The six-episode, half-hour show, set to air on NBC next year, will focus on the former Motley Crue
drummer's experiences while trying out for the band, taking classes on plant identification and chemistry, hanging out in his off-campus apartment &#8212; and, no doubt, partying.
"Everyone wants to party with him," said 21-year-old student Burt Kilgore, who's part of Lee's horticulture class. So far Lee has turned down invitations to hit the downtown bars, Kilgore said.
Showing the much-tattooed, nose-pierced, high school dropout tearing it up with college students isn't the goal of the show, said executive producer Eddie October.
"That's Tommy's former or original rock star life," October said. "The concept of the show is very much that Tommy is a fish out of water and Tommy is making the effort to fit into this collegiate experience."
Lee will have to watch himself while on campus. He agreed to abide by the student code of conduct, which bans such things as smoking in campus buildings, intentionally disrupting the peace and uninvited sexually explicit behavior. And campus Chancellor Harvey Perlman says before NBC got the green light, he was assured the show would be about the redemptive nature of higher education &#8212; not the seamy side.
But Perlman knows there are risks when a personality like Lee is involved. After compiling a standard sex, drugs and rock 'n' roll resume, he became infamous after a honeymoon sex tape surfaced in 1998 of him with then-wife Pamela Anderson (news - web sites). Lee also served four months behind bars after pleading no contest to kicking Anderson while she held their son.
"They offered us Tommy Lee
, they didn't offer us Snow White," Perlman said.
The criticism began the minute news of the show broke two weeks ago.
"For years we have been trying to send the message that we are increasing our standards, that we are a research university that is to be taken seriously. This is not consistent with that message," said economics professor Ann Mari May. "I don't think we want the face of the university through its public relations to be that of Tommy Lee."
The anger stems not from anything the 42-year-old drummer behind hard rock hits such as "Smokin' in the Boys Room" and "Dr. Feelgood" has done since he got here. It's his past that's haunting him.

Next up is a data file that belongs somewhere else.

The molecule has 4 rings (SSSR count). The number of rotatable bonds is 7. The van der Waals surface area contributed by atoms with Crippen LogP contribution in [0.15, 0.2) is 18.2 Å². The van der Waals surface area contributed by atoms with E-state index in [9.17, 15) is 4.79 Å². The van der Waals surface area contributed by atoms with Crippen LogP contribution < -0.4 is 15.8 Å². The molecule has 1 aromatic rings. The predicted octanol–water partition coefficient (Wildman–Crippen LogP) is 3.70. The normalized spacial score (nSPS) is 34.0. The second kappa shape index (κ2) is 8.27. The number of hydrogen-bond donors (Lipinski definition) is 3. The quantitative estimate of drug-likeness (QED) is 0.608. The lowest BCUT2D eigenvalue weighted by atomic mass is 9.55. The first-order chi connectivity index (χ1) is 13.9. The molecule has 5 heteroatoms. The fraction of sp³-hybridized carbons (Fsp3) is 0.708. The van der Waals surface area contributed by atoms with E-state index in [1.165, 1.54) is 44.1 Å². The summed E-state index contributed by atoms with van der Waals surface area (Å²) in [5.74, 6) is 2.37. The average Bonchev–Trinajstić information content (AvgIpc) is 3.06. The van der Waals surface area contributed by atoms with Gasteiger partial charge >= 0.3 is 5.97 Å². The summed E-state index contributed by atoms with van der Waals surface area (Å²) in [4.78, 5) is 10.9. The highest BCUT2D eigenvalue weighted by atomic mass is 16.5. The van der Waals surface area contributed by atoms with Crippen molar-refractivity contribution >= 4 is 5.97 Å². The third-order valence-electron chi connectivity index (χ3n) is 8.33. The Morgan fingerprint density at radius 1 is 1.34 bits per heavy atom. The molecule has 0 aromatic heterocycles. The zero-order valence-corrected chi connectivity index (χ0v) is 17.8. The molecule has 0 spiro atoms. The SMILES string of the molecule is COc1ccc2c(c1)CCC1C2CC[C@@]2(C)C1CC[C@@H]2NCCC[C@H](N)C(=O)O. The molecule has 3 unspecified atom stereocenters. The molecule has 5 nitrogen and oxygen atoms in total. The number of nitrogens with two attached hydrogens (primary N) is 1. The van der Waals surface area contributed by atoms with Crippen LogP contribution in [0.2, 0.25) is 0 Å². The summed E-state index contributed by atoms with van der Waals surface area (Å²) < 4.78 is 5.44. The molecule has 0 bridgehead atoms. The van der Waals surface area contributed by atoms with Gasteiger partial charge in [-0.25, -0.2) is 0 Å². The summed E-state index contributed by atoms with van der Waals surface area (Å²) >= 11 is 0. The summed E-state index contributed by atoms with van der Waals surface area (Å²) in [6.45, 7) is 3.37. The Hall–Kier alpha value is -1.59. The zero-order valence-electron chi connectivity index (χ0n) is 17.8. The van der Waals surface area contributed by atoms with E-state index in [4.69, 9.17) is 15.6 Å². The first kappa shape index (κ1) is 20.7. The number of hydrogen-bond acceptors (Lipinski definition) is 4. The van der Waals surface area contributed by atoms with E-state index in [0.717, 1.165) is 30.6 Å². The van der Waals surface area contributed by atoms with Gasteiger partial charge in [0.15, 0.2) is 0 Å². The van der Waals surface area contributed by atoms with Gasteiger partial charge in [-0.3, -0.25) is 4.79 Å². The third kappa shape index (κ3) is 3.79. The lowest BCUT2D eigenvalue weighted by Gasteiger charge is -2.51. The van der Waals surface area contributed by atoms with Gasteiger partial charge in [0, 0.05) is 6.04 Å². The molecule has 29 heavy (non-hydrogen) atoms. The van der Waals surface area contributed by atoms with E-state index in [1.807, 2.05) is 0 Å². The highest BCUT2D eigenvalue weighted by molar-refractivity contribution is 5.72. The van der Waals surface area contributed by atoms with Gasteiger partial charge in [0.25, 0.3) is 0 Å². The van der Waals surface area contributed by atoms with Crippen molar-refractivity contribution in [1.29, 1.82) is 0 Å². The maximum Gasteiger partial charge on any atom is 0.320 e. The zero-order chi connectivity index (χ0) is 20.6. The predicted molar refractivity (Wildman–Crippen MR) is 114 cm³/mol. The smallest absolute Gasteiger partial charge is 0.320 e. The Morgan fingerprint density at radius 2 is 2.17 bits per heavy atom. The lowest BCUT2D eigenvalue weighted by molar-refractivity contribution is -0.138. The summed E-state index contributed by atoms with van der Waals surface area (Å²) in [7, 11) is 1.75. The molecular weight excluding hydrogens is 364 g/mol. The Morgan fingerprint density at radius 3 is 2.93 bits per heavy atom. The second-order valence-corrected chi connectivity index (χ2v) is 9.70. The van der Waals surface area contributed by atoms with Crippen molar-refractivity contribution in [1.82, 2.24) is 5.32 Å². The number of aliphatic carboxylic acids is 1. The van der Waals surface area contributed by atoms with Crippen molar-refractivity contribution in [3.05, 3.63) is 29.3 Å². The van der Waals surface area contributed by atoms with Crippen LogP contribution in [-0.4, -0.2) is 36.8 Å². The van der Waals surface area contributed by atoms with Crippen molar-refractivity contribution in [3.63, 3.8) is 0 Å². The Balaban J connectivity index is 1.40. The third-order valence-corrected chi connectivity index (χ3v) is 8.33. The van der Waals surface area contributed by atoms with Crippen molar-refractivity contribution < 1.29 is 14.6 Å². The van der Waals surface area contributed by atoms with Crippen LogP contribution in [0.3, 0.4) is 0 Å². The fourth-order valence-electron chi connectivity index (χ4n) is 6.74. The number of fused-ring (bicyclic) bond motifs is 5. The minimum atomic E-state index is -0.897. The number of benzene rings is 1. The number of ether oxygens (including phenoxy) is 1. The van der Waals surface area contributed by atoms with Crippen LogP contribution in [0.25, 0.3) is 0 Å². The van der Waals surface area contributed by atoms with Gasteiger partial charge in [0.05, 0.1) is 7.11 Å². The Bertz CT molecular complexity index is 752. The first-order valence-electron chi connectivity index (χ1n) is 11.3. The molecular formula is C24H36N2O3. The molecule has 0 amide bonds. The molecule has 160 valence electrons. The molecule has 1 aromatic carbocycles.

In his new book released Tuesday, "Tommyland," Lee describes his rock 'n' roll lifestyle: "We drank oceans of liquor, snorted and shot mountains of drugs, crashed cars, watched people die, and watched one another fight, make up, break up, reunite, and break up again."
Local domestic violence and family groups have gone on record with concerns about Lee's show coming to the campus, and the university's Women's Caucus urged members to sign a petition decrying the program.
"They're aligning themselves with a person who has a history of abuse," said Bob Moyer, director of the Family Violence Council. "Will the show give messages that speak to the wrongness of his past behaviors or will it give messages that minimize it or wipe it off the radar screen?"
Perlman acknowledged that Lee had a checkered past, but said some were taking the filming of the show too seriously. Lee is not enrolled at the school and he will not receive actual credit for any classes.
"I think you can be a serious institution and do serious work without taking yourself too seriously," Perlman said.
But judging by accounts of students who have interacted with Lee, HE is taking it seriously.
Lee was up for marching band practice for a full week, from 7 a.m. to 9 a.m., braving chilly temperatures that one day had him wearing black gloves and a white knit hat emblazoned with the red Nebraska "N".
"When he showed up I didn't know what to think," said Coleman, the drummer who took Lee under his wing.
"He really had the greatest attitude about work, trying to make it happen," Coleman said. "He's actually got really good time and a really good feel for what's going on."
Lee was allowed to march with the band during halftime of the Nebraska-Baylor football game last Saturday before 77,881 football fans. Lee performed admirably, drawing applause each time he was shown on the big screen bedecked in the school's band uniform.
Lee isn't granting interviews while on campus, although during a recent break from shooting &#8212; after taking a plant identification quiz &#8212; he described the experience so far as "killer."
Horticulture professor Richard Sutton gave his famous "student" high marks.
"He's participating and doing a lot of studying outside of class," Sutton said. "He's jumped in with both feet."